The technology and initial cost of investment in renewable energy is high and that seems to put private individuals away from investing in renewable energy. Nevertheless, the generation capacity, the lifespan of these renewable energy plants (e.g. 25 years for solar) and the low cost of running them since only the cost of maintenance is required, ensure that there is value for money for these projects. This sources of energy also give value for money and uninterrupted and stable power. This therefore calls for government investment to tap into the abundance of renewable energy that exist in the country. The Navrongo Solar project by the government through the VRA is commendable and a visit to the site gives one a cause to appreciate the power of solar energy and the entire installation.

The Navrongo solar plant
The Navrongo solar plant

Facts on the 2.5 (megawatt) of solar power of the VRA Navrongo solar project.

  1. The installed capacity is 2.5 megawatt
  2. The actual capacity of generation is dependent on the weather and the climatic conditions at particular point in time
  3. The plant has 6 installed invertors
  4. The power generated from the plant is fed directly into the national grid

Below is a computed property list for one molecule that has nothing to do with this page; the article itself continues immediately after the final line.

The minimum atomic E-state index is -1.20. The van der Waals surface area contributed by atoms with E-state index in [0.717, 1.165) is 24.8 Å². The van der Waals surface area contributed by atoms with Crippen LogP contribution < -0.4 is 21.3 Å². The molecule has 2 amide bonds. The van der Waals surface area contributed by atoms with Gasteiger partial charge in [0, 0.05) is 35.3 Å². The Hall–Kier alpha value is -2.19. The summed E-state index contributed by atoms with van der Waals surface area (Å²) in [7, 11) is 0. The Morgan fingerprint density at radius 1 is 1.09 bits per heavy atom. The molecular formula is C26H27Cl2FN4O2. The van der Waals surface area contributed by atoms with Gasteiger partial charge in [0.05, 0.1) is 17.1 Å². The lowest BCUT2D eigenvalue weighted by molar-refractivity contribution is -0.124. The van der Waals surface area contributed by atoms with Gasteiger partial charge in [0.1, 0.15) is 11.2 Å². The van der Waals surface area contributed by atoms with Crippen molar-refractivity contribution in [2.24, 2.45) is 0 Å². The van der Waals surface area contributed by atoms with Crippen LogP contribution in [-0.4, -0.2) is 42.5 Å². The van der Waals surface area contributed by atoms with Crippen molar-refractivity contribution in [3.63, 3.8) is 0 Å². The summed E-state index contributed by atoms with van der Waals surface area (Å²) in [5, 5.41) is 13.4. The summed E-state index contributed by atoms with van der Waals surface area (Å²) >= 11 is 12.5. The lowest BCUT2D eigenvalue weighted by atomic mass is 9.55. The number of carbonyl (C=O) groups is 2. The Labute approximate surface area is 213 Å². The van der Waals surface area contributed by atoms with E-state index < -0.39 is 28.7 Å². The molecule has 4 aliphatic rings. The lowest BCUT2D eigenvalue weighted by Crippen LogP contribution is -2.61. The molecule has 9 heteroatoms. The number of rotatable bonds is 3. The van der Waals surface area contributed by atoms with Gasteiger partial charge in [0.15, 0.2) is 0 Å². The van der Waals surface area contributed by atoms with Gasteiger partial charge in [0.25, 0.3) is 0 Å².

5. The power generated from the PV Panels is in a Direct Current ( DC) form
  6. Before it is fed into the national grid, it is converted into Alternating Current ( AC) form

Conclusion

Energy audit of domestic facilities does not is not much as compare to that of commercial and industrial facility. Much power is needed to power the smelters and industrial machineries in industry. If the country could invest in the renewable energy to aid in energy generation in the country, the domestic usage of energy could be met by these renewable energy sources while the hydro and thermal energy generated could feed the industrial and commercial segments of the economy. It is therefore a wake up call to government and other stakeholders to bring out pragmatic measures and affirmative policies to harness the renewable energy potentials of the country.


References: The Time For Renewable Energy is Now

  1. Energy Commission of Ghana: available athttp://www.energycom.gov.gh/files/ENERGY%20STATISTICS_2014_FINAL.pdf
  2. PWC: Energy, Utilities and Mining in Ghana: available at http://www.pwc.com/gh/en/industries/energy-utilities-mining.jhtmlof
  3. Ministry of Energy- Energy Sector Strategy and Development Plan: available athttp://www.energycom.gov.gh/files/ENERGY%20STATISTICS_2014_FINAL.pdf
  4. Resource Center for Energy Economics and Regulation Institute of Statistical, Social and Economic Research University of Ghana- Guide to Electric Power in Ghana: available athttp://www.beg.utexas.edu/energyecon/IDA/USAID/RC/Guide_to_Electric%20Power_in_Ghana.pdf